Though SST’s usually go unrecognized by the millions of travellers who pass them on the highways, the accident near Fort Collins last December marked one of the very few instances in which such a nuclear ship was identified publicly.

Within seconds after the accident, Robert Walton, the small wiry commander of the six-person escort team, posted guards around the trailer. The plainclothes couriers would have been easily mistaken for commercial truckers without the M-16 automatic rifles and the badges which identified them as federal officers. People who stopped to help were quickly ordered to move on. Also within moments, Walton established direct contact with his headquarters in Albuquerque on the sophisticated high-frequency radio equipment carried by the convoy.

Another courier checked the area with a hand-held radiation detector, then worked his way over the surfaces of the trailer to verify that there had been no leakage of radioactive material. (The escort team couldn’t simply open the trailer and examine the contents. Couriers are not informed of the procedures for unscrambling the electronically-coded locks

on the vault within.) Despite the impact of the accident, the SST was undented, evidence of the structural strength of the vehicle.

As state police closed the highway and diverted traffic to a frontage road, DOE officials in Albuquerque made arrangements to retrieve their valuable cargo. A hastily-assembled 45-man team was dispatched from Warren Air Force Base near Cheyenne to provide additional security and assist in the recovery.

Robert Walton read a brief prepared statement for reporters who arrived on the scene. His typed script, presumably kept on hand for such emergencies, described the contents only as a “classified shipment” that was “not affected by the accident” and “did not pose any danger to the public:’

The Air Force crew worked throughout the night, hindered by snow and ice. Nervous young airmen huddled in pick-up trucks with their rifles and shotguns, trying to keep warm as they peered into the darkness. Finally, by daybreak, the SST was on the road again, headed back to Warren Air Force Base instead of the original destination, a plutonium factory at the Los Alamos Scientific Laboratory in northern New Mexico. A truck-mounted crane and three heavy-duty tow trucks were required to get the trailer upright.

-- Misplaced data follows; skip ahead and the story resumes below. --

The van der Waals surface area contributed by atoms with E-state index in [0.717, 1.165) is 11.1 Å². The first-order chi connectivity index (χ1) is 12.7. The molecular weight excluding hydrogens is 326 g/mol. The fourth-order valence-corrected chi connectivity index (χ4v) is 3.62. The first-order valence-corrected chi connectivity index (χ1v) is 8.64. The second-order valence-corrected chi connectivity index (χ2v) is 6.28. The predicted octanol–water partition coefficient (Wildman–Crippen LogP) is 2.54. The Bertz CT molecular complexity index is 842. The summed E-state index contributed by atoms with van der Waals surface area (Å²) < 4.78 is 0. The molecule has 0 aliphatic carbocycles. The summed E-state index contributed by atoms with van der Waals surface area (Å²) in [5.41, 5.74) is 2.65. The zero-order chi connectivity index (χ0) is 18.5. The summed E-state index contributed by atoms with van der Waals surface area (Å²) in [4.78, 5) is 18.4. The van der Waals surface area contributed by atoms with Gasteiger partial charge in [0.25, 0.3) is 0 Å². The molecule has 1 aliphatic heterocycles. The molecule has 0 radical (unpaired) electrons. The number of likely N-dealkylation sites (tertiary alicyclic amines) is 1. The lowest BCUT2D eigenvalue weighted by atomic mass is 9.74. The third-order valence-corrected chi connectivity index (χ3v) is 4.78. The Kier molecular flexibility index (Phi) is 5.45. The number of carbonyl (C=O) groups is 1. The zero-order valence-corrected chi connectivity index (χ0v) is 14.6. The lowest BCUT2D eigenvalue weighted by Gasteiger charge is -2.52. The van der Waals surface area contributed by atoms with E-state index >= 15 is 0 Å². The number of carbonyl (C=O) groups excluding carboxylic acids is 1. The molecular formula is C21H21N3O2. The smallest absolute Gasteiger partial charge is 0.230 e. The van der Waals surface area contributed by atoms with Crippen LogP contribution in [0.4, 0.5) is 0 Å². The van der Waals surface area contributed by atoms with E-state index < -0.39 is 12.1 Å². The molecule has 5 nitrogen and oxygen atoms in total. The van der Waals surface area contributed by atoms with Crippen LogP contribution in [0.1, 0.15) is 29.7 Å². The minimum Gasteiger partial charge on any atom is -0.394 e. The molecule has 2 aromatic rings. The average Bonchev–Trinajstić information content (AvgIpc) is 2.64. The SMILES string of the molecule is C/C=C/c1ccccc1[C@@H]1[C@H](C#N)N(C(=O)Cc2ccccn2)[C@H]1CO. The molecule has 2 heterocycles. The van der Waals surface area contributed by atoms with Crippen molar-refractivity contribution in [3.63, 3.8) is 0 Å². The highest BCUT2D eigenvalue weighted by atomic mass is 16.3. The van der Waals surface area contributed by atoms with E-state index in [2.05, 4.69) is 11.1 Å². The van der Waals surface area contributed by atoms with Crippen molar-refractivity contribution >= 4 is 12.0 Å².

The Weakest Link


Transportation of nuclear materials has always been shrouded in secrecy. As the science and technology of building nuclear weapons have become more widely known, the U.S. government has turned to tighter physical security to keep the essential raw materials out of the hands of its adversaries. On paper at least, these defenses are weakest and the material is most vulnerable to theft when it is being moved. That is the time when it is furthest from secure installations and protected by the fewest people.

In the early days of the nuclear age, the heaviest security was applied to vital information and assembled weapons, not the raw materials. In 1943 the physicist Glenn Seaborg packed one of the first microscopic specks of the man-made element plutonium in a vial in his suitcase and carried it with him from Berkeley to the secret wartime laboratory at Los Alamos where the feasibility of building an atomic bomb was being studied. A year later, when large quantities of enriched uranium had to be moved from Oak Ridge, Tennessee to Los Alamos, the Army organized the first system of nuclear couriers. Soldiers in civilian clothes travelled by commercial train to Chicago and then to New Mexico with the uranium concealed in ordinary luggage.

During the 1950s, as the old Atomic Energy Commission sought to encourage the development of a private nuclear industry, the transportation of weapons-grade plutonium and uranium was entrusted to government contractors and commercial carriers. The AEC reasoned that the high intrinsic value of the substances and the prospect of heavy financial losses would provide adequate incentive for the contractors to protect the nuclear material in their possession.

By the mid-1960s, however, numerous critics inside and outside the AEC were questioning this logic, especially in light of rising terrorist activity around the world. It was only a matter of time, they argued, before terrorists might try to obtain a nuclear weapon. In response, the agency slowly began to order tougher security measures at its facilities and started work on an improved transportation system.